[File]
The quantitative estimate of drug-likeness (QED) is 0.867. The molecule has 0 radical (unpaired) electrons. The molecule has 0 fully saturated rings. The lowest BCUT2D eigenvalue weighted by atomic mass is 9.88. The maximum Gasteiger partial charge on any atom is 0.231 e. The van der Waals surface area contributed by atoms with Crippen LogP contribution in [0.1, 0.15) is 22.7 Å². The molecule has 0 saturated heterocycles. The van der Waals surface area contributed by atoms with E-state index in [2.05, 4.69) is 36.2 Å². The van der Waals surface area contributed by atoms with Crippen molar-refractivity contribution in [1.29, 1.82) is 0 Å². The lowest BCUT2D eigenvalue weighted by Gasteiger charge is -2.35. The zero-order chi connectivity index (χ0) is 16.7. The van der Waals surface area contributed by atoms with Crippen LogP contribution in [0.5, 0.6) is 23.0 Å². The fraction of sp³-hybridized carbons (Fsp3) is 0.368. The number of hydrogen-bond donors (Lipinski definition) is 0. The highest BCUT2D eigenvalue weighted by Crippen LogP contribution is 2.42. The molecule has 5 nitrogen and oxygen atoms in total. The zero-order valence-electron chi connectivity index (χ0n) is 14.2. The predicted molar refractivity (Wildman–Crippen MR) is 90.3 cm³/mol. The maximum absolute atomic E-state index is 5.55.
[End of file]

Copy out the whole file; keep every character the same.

The quantitative estimate of drug-likeness (QED) is 0.867. The molecule has 0 radical (unpaired) electrons. The molecule has 0 fully saturated rings. The lowest BCUT2D eigenvalue weighted by atomic mass is 9.88. The maximum Gasteiger partial charge on any atom is 0.231 e. The van der Waals surface area contributed by atoms with Crippen LogP contribution in [0.1, 0.15) is 22.7 Å². The molecule has 0 saturated heterocycles. The van der Waals surface area contributed by atoms with E-state index in [2.05, 4.69) is 36.2 Å². The van der Waals surface area contributed by atoms with Crippen molar-refractivity contribution in [1.29, 1.82) is 0 Å². The lowest BCUT2D eigenvalue weighted by Gasteiger charge is -2.35. The zero-order chi connectivity index (χ0) is 16.7. The van der Waals surface area contributed by atoms with Crippen LogP contribution in [0.5, 0.6) is 23.0 Å². The fraction of sp³-hybridized carbons (Fsp3) is 0.368. The number of hydrogen-bond donors (Lipinski definition) is 0. The highest BCUT2D eigenvalue weighted by Crippen LogP contribution is 2.42. The molecule has 5 nitrogen and oxygen atoms in total. The zero-order valence-electron chi connectivity index (χ0n) is 14.2. The predicted molar refractivity (Wildman–Crippen MR) is 90.3 cm³/mol. The maximum absolute atomic E-state index is 5.55.